One of several health insurers under investigation by both Delaware Insurance Commissioner Karen Weldin Stewart and the U.S. Senate Committee on Commerce, Science and Transportation for potentially denying medically necessary diagnostic heart stress tests, Blue Cross Blue Shield of Delaware (BCBSD) in Trenton has decided it will no longer require physicians to get pre-authorization prior to performing nuclear stress tests on BCBSD members, Elliott Jacobson, Weldin Stewart's chief of staff, tells the News Journal.
Hartford, Conn.-based Aetna Inc. and Bethesda, Md.-based Coventry Health Care Inc. are also involved in the probes. Weldin Stewart had asked the health insurers to place a moratorium on stress test denials during her office's review, and BCBSD stopped denials for its entire advanced imaging pre-authorization program. Aetna (NYSE: AET) currently plans to end its moratorium on July 14 (which did not include other imaging exams such as MRIs). Coventry (NYSE: CVH) hasn't been willing to answer any questions about its pre-authorization activities.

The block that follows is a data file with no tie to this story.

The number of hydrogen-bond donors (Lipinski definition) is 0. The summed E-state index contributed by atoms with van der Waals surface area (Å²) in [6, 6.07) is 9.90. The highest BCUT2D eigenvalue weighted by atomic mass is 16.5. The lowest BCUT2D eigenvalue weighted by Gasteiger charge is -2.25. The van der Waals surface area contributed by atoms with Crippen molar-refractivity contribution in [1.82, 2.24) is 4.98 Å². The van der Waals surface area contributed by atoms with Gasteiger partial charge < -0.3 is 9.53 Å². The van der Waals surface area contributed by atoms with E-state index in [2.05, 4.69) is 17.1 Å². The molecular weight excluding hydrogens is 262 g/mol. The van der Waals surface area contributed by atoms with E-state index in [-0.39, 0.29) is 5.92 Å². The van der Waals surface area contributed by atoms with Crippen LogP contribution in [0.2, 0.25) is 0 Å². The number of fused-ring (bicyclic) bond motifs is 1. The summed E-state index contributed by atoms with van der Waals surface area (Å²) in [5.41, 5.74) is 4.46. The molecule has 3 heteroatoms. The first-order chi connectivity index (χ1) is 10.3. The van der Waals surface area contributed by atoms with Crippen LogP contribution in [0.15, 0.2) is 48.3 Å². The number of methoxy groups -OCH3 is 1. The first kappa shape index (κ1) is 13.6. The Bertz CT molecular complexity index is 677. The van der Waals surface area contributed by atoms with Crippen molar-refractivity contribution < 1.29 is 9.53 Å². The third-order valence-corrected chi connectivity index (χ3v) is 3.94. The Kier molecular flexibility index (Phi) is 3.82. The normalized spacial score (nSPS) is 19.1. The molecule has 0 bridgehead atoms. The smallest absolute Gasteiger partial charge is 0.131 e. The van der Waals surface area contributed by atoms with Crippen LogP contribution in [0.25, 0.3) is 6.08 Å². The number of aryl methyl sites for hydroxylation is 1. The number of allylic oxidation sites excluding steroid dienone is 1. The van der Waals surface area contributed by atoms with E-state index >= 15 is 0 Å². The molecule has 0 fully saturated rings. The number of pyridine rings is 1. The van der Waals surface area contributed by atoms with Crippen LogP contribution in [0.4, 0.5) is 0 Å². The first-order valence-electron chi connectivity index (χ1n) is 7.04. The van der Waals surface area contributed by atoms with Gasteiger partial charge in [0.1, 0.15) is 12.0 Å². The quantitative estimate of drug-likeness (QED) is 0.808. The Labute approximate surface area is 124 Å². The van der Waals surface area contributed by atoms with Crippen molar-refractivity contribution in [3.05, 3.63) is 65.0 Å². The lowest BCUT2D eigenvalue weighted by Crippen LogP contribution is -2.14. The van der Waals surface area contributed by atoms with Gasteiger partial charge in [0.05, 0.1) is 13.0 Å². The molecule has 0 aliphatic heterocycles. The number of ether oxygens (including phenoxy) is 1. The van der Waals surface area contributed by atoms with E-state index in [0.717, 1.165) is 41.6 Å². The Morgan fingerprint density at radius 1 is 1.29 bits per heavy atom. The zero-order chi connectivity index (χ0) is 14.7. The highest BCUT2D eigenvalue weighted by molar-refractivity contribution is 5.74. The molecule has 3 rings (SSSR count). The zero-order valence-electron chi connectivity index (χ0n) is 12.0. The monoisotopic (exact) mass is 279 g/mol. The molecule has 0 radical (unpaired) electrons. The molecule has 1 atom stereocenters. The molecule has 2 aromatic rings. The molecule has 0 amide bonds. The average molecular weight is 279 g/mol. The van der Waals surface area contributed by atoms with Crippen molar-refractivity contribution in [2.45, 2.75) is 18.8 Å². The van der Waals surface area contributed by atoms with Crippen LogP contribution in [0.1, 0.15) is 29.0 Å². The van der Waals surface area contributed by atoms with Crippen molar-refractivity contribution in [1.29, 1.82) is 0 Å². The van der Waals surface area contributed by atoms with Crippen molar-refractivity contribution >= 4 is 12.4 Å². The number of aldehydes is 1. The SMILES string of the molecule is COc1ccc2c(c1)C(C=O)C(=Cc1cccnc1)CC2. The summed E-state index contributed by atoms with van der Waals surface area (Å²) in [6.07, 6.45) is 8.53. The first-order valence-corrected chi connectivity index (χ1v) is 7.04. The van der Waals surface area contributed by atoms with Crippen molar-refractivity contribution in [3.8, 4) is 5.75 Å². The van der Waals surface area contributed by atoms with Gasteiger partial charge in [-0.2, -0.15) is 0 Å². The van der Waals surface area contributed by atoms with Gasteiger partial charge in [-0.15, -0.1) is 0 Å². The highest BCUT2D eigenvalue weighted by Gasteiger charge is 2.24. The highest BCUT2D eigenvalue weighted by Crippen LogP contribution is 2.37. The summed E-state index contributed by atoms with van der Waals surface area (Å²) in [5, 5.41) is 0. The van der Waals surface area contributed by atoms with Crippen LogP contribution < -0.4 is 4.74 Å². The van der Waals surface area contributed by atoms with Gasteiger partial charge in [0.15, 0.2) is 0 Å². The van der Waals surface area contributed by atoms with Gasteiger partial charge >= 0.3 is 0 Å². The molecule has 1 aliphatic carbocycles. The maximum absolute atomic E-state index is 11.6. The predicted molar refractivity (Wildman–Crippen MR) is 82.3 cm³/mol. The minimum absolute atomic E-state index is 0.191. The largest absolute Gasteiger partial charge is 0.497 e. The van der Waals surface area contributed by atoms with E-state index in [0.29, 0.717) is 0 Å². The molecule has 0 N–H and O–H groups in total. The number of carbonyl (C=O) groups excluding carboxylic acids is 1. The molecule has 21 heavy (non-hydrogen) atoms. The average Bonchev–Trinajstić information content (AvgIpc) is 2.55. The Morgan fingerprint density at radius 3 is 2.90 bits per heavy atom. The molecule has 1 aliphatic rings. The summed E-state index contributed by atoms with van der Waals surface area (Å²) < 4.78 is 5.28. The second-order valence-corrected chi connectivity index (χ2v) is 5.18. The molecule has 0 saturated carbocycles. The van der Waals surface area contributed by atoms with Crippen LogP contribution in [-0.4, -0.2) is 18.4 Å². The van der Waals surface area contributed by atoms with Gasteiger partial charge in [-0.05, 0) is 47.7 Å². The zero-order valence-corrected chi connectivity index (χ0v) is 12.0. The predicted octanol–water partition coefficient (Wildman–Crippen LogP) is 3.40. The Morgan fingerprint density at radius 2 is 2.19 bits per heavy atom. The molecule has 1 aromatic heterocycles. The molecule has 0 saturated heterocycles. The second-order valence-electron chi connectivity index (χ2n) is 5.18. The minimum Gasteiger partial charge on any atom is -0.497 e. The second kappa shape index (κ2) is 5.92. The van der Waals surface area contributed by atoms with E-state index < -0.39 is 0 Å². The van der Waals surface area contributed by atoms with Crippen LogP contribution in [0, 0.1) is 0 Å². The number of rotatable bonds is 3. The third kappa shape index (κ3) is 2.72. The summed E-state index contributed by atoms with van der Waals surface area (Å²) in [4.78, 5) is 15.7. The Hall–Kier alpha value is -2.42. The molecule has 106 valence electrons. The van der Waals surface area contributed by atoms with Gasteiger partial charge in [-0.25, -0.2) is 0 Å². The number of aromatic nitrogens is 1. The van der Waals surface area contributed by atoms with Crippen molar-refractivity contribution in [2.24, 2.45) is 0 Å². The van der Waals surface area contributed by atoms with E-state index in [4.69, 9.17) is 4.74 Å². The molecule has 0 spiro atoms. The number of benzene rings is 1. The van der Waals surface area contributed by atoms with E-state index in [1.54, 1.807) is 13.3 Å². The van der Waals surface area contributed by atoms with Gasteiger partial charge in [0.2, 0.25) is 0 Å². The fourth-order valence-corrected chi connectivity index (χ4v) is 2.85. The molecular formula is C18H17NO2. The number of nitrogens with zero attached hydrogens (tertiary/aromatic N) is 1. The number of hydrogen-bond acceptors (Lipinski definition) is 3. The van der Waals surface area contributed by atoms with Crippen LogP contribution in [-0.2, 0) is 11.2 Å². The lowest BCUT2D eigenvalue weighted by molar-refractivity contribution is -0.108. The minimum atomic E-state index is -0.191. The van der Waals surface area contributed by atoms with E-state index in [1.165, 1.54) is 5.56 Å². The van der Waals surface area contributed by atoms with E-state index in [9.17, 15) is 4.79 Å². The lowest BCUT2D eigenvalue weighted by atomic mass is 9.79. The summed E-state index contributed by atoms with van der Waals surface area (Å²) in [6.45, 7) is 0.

All three insurers use evidence-based guidelines from MedSolutions to determine whether tests should receive authorization. MedSolutions has been quite vocal defending the denials in Delaware, as well as the general practice of pre-authorization, saying it stops costly, potentially dangerous tests from being performed unnecessarily.
To learn more:
- read this News Journal report